5.3. Limitations, Delimitations, and Significance
This research involved limitations in using cross-sectional study methods. This approach cannot measure change in the relationship between employees over time. Participants in this study might have yielded different results after continuous interaction in the relationship. To measure change in the effects of trust levels on willingness to share, it would be beneficial to have additional cross-sectional studies of U.S. employees.
Research teams may find it difficult to determine whether participants are in the same stage of trust. For example, future results might reveal the presence of new employees in the job market, or previous participants might no longer be in the work force or might have retired. Changes in the sample and longevity of the trust relationship could cause an increase or decrease in trust results. Partners could end or start new trust partnerships based on the cited criteria, which could increase uncertainty about employee intentions or actions.
There are possible sample biases in this study. The investigation could not measure the entire population. Data were collected from a subset of full-time employees; there may have been differences between the sample and the population. Permission letters were sent to the study population through SurveyMonkey™. Participants may have rushed or may not have fully answered each question to the best of their knowledge. However, to mitigate this error, the measurement scale contained only 18 one-sentence items to address all variables and demographics in the study. The items were derived from previous validated and accepted studies to decrease survey item bias.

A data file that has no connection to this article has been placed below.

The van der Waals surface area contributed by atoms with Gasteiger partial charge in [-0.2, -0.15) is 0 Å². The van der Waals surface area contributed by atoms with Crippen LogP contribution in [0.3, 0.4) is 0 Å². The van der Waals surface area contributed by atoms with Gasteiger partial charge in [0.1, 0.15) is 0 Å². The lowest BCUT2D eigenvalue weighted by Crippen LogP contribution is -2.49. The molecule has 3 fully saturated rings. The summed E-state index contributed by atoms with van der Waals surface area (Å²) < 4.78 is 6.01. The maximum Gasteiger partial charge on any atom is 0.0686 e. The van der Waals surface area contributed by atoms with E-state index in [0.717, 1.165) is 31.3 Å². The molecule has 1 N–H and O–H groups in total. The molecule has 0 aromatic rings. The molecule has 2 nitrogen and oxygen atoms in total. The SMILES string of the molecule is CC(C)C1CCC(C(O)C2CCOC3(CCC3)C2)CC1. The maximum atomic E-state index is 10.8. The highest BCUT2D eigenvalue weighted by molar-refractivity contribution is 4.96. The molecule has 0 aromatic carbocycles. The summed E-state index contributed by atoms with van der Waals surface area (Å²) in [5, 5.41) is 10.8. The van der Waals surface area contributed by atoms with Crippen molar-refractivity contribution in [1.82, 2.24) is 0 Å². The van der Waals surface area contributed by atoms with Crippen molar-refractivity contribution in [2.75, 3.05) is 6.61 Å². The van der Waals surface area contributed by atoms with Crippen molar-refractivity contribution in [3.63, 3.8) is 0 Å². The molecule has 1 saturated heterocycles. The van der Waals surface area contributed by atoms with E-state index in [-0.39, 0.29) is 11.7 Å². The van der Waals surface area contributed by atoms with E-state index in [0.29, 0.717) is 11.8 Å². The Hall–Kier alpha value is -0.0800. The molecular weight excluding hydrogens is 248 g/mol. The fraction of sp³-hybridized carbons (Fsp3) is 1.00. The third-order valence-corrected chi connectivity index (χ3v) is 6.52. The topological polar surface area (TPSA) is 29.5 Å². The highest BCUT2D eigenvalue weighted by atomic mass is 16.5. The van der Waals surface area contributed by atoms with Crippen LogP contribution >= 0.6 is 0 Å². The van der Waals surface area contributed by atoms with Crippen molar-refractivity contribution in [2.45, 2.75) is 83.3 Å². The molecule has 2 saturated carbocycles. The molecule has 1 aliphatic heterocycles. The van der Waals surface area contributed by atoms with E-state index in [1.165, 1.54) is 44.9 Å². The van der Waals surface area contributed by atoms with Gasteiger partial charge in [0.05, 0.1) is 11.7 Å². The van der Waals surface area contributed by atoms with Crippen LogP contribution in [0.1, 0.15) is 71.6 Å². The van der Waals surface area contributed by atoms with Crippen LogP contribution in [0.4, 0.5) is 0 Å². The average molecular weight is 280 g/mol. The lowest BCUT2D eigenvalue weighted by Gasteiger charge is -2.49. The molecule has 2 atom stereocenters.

The KM community has significant evidence that tacit knowledge creates profitability, employee learning, and sustainability. Knowledge exchange occurs at the interpersonal level and deserves more attention in the scientific community, especially among economists, psychologists, and sociologists (Vasin, 2020). This research provided a systematic approach to investigate willingness to share, which could hinder tacit knowledge transfer. It was determined that KBT was associated with WSTK with co-workers.
5.4. Future Research
Leadership styles may mediate or moderate the relationship between PRT and tacit knowledge transfer. Studies of leadership styles may improve understanding of PRT and tacit knowledge transfer barriers. Learning about the relationship between leadership style and PRT could inform leaders, managers, and supervisors regarding styles that improve or degrade this trust relationship.
Gender and age were examined, and the results showed no significant effect on PRT stages. Future research should include other demographic categories to examine their possible influence on PRT and willingness to share. This would inform leaders, managers, and supervisors about the influence of group dynamics and organization diversity on trust relationships.
This study addressed employee willingness to share, which is a process that could hinder tacit knowledge transfer (Holste & Fields, 2010). However, the researchers suggest that willingness to use tacit knowledge also hinders the exchange process. Thus, we recommend further research on KBT and the willingness to use tacit knowledge. This will fill the gap in the literature on types of trust that improve willingness to share and use tacit knowledge.
CBT and IBT were not considered in this research. More research should be done to measure the effect of CBT on explicit knowledge. IBT is rare due to employee turnover and age of the company. Further investigation is required to measure trust based on time with the company and age of the company.
Regardless of leadership KM practices, 76% of U.S. employees expressed hesitance to share tacit knowledge with co-workers (Pan et al., 2018). Thus, this investigation was conducted, using Lewicki and Bunker’s (1996) KBT measurement scale and Holste and Field’s (2010) WSTK. KBT significantly predicted WSTK between co-workers on the job. Age (Strauss & Howe, 1993; Tulgan, 1995) and gender (Carroll, 2002) were not significant factors in the WSTK relationship. Because leaders strive to create and manage knowledge for competitive advantages in their industry (Gagné et al., 2019), promoting that KBT is likely to encourage employees’ WSTK.